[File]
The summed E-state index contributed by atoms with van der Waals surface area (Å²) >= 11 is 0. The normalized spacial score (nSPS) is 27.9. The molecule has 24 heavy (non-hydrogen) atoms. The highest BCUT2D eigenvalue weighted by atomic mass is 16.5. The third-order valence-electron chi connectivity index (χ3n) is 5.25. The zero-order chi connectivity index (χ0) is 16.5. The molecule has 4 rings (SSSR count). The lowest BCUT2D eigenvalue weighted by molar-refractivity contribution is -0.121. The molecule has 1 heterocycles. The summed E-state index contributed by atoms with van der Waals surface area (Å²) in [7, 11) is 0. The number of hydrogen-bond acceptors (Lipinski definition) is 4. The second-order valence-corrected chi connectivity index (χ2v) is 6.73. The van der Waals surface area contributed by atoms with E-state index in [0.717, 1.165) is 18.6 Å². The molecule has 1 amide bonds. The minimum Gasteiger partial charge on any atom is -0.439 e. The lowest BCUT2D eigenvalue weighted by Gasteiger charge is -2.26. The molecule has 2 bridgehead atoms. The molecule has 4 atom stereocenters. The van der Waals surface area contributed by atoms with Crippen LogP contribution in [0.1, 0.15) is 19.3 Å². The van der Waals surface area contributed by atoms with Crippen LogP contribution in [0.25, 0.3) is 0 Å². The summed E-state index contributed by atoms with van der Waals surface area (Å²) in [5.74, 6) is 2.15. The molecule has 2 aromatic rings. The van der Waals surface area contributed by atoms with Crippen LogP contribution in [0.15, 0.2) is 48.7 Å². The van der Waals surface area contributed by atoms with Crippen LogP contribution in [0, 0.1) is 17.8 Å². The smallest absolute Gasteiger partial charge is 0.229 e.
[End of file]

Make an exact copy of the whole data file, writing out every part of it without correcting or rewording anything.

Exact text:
The summed E-state index contributed by atoms with van der Waals surface area (Å²) >= 11 is 0. The normalized spacial score (nSPS) is 27.9. The molecule has 24 heavy (non-hydrogen) atoms. The highest BCUT2D eigenvalue weighted by atomic mass is 16.5. The third-order valence-electron chi connectivity index (χ3n) is 5.25. The zero-order chi connectivity index (χ0) is 16.5. The molecule has 4 rings (SSSR count). The lowest BCUT2D eigenvalue weighted by molar-refractivity contribution is -0.121. The molecule has 1 heterocycles. The summed E-state index contributed by atoms with van der Waals surface area (Å²) in [7, 11) is 0. The number of hydrogen-bond acceptors (Lipinski definition) is 4. The second-order valence-corrected chi connectivity index (χ2v) is 6.73. The van der Waals surface area contributed by atoms with E-state index in [0.717, 1.165) is 18.6 Å². The molecule has 1 amide bonds. The minimum Gasteiger partial charge on any atom is -0.439 e. The lowest BCUT2D eigenvalue weighted by Gasteiger charge is -2.26. The molecule has 2 bridgehead atoms. The molecule has 4 atom stereocenters. The van der Waals surface area contributed by atoms with Crippen LogP contribution in [0.1, 0.15) is 19.3 Å². The van der Waals surface area contributed by atoms with Crippen LogP contribution in [0.25, 0.3) is 0 Å². The summed E-state index contributed by atoms with van der Waals surface area (Å²) in [5.74, 6) is 2.15. The molecule has 2 aromatic rings. The van der Waals surface area contributed by atoms with Crippen LogP contribution in [0.15, 0.2) is 48.7 Å². The van der Waals surface area contributed by atoms with Crippen LogP contribution in [0, 0.1) is 17.8 Å². The smallest absolute Gasteiger partial charge is 0.229 e.